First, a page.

• Examples of Producers Who Use a Disruptive Strategy

Any of the producers who have a café – such as Elida Estate in Panama and their Bajareque Coffee House – are an example of this. It changes their profit model, as well as how people perceive the farm’s role in the supply chain.

Similarly, La Palma y El Tucán in Colombia has a barista exchange program. They’ve focused on creating strong relationships with baristas, leading to those baristas emphasising the importance of the producer. What’s more, many of their coffees have been featured in competition – which goes back to their marketing strategy.

bajareque

Bajareque Coffee House in Panama. Credit: Bajareque Coffee House

How Can You Choose a Strategy?

As a producer, it’s important to know where you want to be in the next five, ten, and twenty years. It’s also important to evaluate your strengths. If you have a background in agriculture, it may be best to focus on operational strategy.  But don’t feel like you have to choose just route. You can use elements of each strategy to develop your business. In fact, this can make your company more resilient.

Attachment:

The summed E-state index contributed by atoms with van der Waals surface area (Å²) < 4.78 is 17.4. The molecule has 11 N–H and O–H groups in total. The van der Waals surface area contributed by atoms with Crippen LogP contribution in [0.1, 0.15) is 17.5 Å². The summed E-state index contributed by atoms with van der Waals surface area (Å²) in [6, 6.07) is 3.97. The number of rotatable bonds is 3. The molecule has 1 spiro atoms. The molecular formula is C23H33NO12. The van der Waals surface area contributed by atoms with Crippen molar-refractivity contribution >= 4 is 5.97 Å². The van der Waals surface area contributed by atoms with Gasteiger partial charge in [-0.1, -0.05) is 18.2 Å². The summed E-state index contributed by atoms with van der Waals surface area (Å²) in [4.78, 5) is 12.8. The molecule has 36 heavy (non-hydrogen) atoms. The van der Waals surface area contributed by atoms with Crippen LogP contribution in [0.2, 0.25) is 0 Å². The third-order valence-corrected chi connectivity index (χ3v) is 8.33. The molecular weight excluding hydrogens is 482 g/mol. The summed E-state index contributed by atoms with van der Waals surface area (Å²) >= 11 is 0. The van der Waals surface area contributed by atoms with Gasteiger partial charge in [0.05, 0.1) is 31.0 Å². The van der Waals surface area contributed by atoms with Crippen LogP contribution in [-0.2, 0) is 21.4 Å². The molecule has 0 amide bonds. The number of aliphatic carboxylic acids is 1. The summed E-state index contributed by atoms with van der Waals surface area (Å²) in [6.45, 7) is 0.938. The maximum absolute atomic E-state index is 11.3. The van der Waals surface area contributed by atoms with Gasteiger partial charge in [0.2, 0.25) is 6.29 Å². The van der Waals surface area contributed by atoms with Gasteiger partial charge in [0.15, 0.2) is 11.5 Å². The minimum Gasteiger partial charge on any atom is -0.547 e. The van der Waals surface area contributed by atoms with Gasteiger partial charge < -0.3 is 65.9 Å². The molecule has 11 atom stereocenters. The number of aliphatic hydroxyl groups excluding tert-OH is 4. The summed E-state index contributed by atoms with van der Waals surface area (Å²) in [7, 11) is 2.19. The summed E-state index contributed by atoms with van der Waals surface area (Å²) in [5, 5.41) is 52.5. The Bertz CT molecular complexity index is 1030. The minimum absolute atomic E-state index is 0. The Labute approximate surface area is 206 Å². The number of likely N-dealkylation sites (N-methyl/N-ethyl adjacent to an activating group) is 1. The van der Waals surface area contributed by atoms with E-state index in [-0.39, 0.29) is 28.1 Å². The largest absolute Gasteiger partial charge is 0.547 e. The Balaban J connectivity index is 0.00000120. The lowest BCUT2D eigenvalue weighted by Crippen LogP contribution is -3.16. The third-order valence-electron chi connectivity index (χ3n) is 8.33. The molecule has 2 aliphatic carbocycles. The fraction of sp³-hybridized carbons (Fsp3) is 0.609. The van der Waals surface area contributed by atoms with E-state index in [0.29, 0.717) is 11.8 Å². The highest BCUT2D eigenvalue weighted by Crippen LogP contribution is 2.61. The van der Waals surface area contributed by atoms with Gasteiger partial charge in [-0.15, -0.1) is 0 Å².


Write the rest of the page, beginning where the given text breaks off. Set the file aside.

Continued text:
So list your strengths, decide where you want to be in the future, and work out the best strategies to get you there.

Written by Keith Pech. Feature photo credit: Herbert Peñaloza

Perfect Daily Grind is not affiliated with any of the individuals or bodies mentioned in this article, and cannot directly endorse them.

Want to read more articles like this? Sign up to our newsletter!

Print Friendly